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BioMed Research International
Volume 2014 (2014), Article ID 179486, 10 pages
http://dx.doi.org/10.1155/2014/179486
Review Article

Exosome in Tumour Microenvironment: Overview of the Crosstalk between Normal and Cancer Cells

1Departamento de Ciências da Vida, Faculdade de Ciências e Tecnologia da Universidade Nova de Lisboa, Campus de Caparica, 2829-516 Caparica, Portugal
2Centro de Química Estrutural, Complexo 1, Instituto Superior Técnico, Universidade de Lisboa, Avenida Rovisco Pais, 1049-001 Lisboa, Portugal
3CIGMH, Departamento de Ciências da Vida, Faculdade de Ciências e Tecnologia da Universidade Nova de Lisboa, Campus de Caparica, 2829-516 Caparica, Portugal

Received 11 April 2014; Accepted 9 May 2014; Published 21 May 2014

Academic Editor: Lijun Jia

Copyright © 2014 Catarina Roma-Rodrigues et al. This is an open access article distributed under the Creative Commons Attribution License, which permits unrestricted use, distribution, and reproduction in any medium, provided the original work is properly cited.

Abstract

Cancer development is a multistep process in which exosomes play important roles. Exosomes are small vesicles formed in vesicular bodies in the endosomal network. The major role of exosomes seems to be the transport of bioactive molecules between cells. Depending on the cell of origin, exosomes are implicated in the regulation of several cellular events, with phenotypic consequences in recipient cells. Cancer derived exosomes (CCEs) are important players in the formation of the tumour microenvironment by (i) enabling the escape of tumour cells to immunological system and help initiating the inflammatory response; (ii) acting in the differentiation of fibroblasts and mesenchymal cells into myofibroblasts; (iii) triggering the angiogenic process; and (iv) enhancing the metastatic evolution of the tumour by promoting epithelial to mesenchymal transformation of tumour cells and by preparing the tumour niche in the new anatomical location. Since the finding that exosomes content resembles that of the cell of origin, they may be regarded as suitable biomarkers for cancer diagnosis, allowing for diagnosis and prognosis via a minimal invasive procedure. Exosome involvement in cancer may open new avenues regarding therapeutics, such as vectors for targeted drug delivery.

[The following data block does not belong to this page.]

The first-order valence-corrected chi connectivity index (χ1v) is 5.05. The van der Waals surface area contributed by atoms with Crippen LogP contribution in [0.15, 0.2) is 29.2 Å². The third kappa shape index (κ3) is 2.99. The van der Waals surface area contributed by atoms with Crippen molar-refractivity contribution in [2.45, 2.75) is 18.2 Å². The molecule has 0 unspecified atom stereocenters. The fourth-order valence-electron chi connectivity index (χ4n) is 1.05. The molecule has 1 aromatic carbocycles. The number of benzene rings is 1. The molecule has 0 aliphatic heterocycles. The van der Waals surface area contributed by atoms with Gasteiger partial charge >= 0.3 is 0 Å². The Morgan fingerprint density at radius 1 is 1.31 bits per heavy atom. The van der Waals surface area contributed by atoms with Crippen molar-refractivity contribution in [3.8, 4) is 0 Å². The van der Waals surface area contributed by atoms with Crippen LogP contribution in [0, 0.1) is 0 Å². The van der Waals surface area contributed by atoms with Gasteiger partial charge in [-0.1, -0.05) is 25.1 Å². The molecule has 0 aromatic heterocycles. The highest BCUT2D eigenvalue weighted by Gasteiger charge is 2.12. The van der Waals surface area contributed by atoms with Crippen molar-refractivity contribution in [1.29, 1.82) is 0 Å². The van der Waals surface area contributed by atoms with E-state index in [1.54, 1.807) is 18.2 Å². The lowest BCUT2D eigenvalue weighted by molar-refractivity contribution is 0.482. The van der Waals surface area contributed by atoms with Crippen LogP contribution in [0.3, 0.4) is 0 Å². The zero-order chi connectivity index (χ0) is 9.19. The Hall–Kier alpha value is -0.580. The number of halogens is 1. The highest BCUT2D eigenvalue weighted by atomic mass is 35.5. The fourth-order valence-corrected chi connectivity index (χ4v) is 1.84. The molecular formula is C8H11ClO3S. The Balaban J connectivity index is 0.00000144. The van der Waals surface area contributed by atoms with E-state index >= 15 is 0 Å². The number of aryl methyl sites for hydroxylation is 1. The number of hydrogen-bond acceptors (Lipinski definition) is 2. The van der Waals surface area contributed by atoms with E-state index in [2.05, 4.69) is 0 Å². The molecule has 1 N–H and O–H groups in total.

1. Introduction

The major modifications to normal cells that result in the formation of a tumour derive from mutational events in oncogenes or tumour suppressor genes that occur in a normal cell and will ultimately lead to uncontrolled growth [1]. This is the case of cell cycle regulatory genes (e.g., RB1), cell cycle checkpoint related genes (e.g., TP53), genes encoding proteins involved in DNA integrity maintenance and in sustaining propagation of damaged cells (e.g., MLH1, MSH2, BRCA1 and 2), and genes involved in inhibition of apoptotic pathways (e.g., bcl2 overexpression) [2]. Evasion of growth and apoptotic control is usually followed by angiogenesis and metastasis. Many obstacles must be overcome, namely, the ability to survive an inhospitable microenvironment, where intercommunication between tumour cells and their surrounding microenvironment is essential for overcoming this obstacle and for tumour progression [3].

Despite the importance of the modifications occurring at the cell level, the tumour microenvironment is also relevant for the development of cancer. In fact, in the case of epithelial tumours, it is the combination of tumorigenic cells and stromal cells that dictates the extracellular matrix composition of the carcinoma [4]. The intracellular and intercellular communication between tumour and stromal cells is accomplished via cell-cell interactions (mediated by gap junction channels), paracrine mechanisms involving growth factors, chemokines, and proteases, as well as by extracellular vesicles [5]. Concerning the biological function of the vesicles involved in cell-cell communication, two main classes are considered: exosomes and microvesicles. These vesicles are secreted by most normal and malignant cells and share in common an enclosed lipid bilayer. However, while microvesicles are generated by budding from the plasma membrane, exosomes are derived from the endolysosomal pathway [5, 6]. Exosomes are involved not only in the cell-cell communication in “bulk” tumour microenvironment but also between tumour and distant cells, favouring secretion of growth factors, cytokines, and angiopoietic factors by stromal cells, induction of proliferation of endothelial cells, metastasis, and immune responses [7, 8]. Therefore, exosomes constitute valuable biomarkers for cancer diagnosis and prognosis and also constitute either targets or vectors for therapeutic approaches in cancer [9].